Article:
Thai Airways International appears to be moving ahead with plans to expand its fleet and, at the same time, is upping its takeover bid for Nok Air.

It is trying to buy Krung Thai Bank’s 10% stake, after which it will own 49% of Nok. Thai has increased its bid to 32-33 baht ($1.04) per share from 13 baht, says Thai VP-Investor Relations Raj Tanta-nanta, adding, “We have to now pay a premium because Nok has since become profitable.” Krung Thai has said in the past it wants 44 baht a share. Krung Thai’s price values the airline at $72 million, whereas Thai’s earlier offer valued it at $21 million, and its latest offer values the business at $53 million.

Thai wants Krung Thai’s stake because this will give Thai enough leverage to get a fifth board seat, says Raj. The airline has nine board seats, so Thai moving to five will give it greater control over the airline, he says.

If Nok fails to work in accordance with Thai’s interests, then Thai may establish a value-based airline of its own, says Raj. This would be a separate initiative to Thai Tiger, which is a low-cost carrier that Thai is establishing this year with Singapore’s Tiger Airways.

Raj says Nok is a value-based carrier and cannot be called a low-cost carrier because its aircraft are in a two-class configuration, it offers free food and drinks and has an extra baggage allowance.

Thai Tiger, meanwhile, aims to start this year but its application is now bogged down at the transportation ministry. The country’s prime minister and finance minister support the establishment of Thai Tiger, but the transport minister is against it.

Raj says it is likely that Thai Tiger’s launch will be delayed until June. It was aiming to launch in May.

In a separate development, Thai’s board has granted approval for Thai to acquire 37 aircraft during the 2011-2017 period. This is in addition to the seven Airbus A330s, eight Boeing 777-300ERs and six Airbus A380s it already has on order, says Raj. He says the 37 will include leased aircraft. Thai has traditionally bought aircraft and relied very little on leases, but that is changing.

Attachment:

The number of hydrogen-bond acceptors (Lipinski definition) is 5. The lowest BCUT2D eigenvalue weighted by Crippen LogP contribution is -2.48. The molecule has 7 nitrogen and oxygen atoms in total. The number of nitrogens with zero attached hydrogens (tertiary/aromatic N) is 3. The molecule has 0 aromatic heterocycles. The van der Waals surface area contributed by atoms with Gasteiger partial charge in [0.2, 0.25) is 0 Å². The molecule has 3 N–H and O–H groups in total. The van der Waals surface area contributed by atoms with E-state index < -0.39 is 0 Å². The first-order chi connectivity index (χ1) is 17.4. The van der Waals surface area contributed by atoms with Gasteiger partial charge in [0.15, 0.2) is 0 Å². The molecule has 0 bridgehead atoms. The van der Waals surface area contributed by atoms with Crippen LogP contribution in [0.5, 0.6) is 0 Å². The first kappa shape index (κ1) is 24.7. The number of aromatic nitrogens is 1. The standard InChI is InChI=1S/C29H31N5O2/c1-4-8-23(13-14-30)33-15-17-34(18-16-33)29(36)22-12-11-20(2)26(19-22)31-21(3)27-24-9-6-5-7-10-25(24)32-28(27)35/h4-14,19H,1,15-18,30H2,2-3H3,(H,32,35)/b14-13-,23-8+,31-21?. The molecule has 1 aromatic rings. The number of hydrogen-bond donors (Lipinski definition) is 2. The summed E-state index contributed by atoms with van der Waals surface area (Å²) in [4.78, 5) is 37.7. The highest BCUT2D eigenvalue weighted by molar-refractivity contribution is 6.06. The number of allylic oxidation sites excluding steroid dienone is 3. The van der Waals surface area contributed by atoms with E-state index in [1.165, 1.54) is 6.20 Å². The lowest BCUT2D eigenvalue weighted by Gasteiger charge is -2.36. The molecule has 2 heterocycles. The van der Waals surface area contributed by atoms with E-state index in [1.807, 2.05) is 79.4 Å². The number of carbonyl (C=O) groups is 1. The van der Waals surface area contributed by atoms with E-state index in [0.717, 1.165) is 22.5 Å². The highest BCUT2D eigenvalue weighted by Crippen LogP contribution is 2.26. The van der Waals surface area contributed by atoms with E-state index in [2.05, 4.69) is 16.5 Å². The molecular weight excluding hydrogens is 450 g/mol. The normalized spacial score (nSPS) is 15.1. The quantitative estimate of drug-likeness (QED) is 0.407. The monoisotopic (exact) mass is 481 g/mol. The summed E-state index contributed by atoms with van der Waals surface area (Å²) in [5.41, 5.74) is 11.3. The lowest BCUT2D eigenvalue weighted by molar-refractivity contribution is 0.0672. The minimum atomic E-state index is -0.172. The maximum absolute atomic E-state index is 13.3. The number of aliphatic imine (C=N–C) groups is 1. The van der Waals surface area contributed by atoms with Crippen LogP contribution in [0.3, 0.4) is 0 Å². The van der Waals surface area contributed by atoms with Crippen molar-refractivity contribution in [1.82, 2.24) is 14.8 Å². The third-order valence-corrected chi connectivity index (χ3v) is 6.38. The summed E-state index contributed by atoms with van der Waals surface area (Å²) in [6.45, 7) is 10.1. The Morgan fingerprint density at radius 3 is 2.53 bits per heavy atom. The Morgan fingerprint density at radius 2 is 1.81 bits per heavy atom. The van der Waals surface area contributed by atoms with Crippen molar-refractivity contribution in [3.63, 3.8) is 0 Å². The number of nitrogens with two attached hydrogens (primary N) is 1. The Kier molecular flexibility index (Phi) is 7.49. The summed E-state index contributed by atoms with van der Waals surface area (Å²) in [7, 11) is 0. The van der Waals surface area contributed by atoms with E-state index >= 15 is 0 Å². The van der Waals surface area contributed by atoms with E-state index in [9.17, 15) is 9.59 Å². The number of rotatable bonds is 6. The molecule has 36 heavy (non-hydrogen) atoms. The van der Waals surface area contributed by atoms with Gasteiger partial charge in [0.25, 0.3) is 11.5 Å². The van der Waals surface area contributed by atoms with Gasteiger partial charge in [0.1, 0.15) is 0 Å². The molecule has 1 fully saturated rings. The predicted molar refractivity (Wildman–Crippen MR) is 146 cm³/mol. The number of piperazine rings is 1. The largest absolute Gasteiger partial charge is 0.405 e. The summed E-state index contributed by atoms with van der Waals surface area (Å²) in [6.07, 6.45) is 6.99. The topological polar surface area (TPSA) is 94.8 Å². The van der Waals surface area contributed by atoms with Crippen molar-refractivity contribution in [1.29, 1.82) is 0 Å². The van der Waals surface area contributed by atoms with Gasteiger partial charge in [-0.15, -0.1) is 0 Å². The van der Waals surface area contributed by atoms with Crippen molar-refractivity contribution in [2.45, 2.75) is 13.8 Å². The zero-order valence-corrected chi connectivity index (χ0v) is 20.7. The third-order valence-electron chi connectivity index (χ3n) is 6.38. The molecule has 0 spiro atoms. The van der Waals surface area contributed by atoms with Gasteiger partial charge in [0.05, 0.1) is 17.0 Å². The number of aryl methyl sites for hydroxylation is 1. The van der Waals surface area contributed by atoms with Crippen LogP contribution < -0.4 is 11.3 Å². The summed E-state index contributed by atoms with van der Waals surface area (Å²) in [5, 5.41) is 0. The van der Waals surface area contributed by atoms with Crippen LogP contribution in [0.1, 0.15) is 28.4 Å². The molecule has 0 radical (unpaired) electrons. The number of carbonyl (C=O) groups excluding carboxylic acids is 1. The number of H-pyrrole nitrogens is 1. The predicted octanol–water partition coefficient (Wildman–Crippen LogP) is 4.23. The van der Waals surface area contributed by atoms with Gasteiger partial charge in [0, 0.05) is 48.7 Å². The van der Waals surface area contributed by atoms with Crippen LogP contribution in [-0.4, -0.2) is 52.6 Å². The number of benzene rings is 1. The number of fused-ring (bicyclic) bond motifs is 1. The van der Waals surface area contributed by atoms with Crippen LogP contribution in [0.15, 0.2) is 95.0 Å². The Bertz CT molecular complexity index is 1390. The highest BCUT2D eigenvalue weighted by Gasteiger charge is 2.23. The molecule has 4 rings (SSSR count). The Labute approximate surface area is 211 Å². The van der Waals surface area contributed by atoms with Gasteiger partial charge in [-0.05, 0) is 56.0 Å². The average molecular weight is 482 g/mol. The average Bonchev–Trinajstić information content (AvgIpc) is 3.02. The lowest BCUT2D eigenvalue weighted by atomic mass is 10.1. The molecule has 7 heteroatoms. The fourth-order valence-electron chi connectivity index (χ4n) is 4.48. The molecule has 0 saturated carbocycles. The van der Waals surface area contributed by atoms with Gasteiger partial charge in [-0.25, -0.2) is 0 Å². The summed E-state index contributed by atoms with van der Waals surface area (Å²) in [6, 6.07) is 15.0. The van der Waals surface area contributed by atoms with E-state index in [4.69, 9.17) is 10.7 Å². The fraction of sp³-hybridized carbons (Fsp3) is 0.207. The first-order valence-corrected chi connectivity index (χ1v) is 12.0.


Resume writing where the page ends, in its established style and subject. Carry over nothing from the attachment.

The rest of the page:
The 37 aircraft will also include 11 narrowbodies–either A320s or 737s–while the others will be widebodies, says Raj. “Mid-year, there will be a first indication of the final decision” on the narrowbodies, he says.

Widebodies in contention are Airbus’s A330, A350 and A380, and Boeing’s 777, 787 and 747-8.

The 37 aircraft are likely to include some A330s and 777s because these two types have become the mainstay of the fleet, says Raj. He says Thai needs more widebodies right now for its services to Europe and it might have been a mistake to push back its A380 delivery slots. Thai’s first three A380s were originally due to be delivered this year, but it delayed delivery to the later part of 2012, he says. The other three are to be delivered in early 2013, he adds.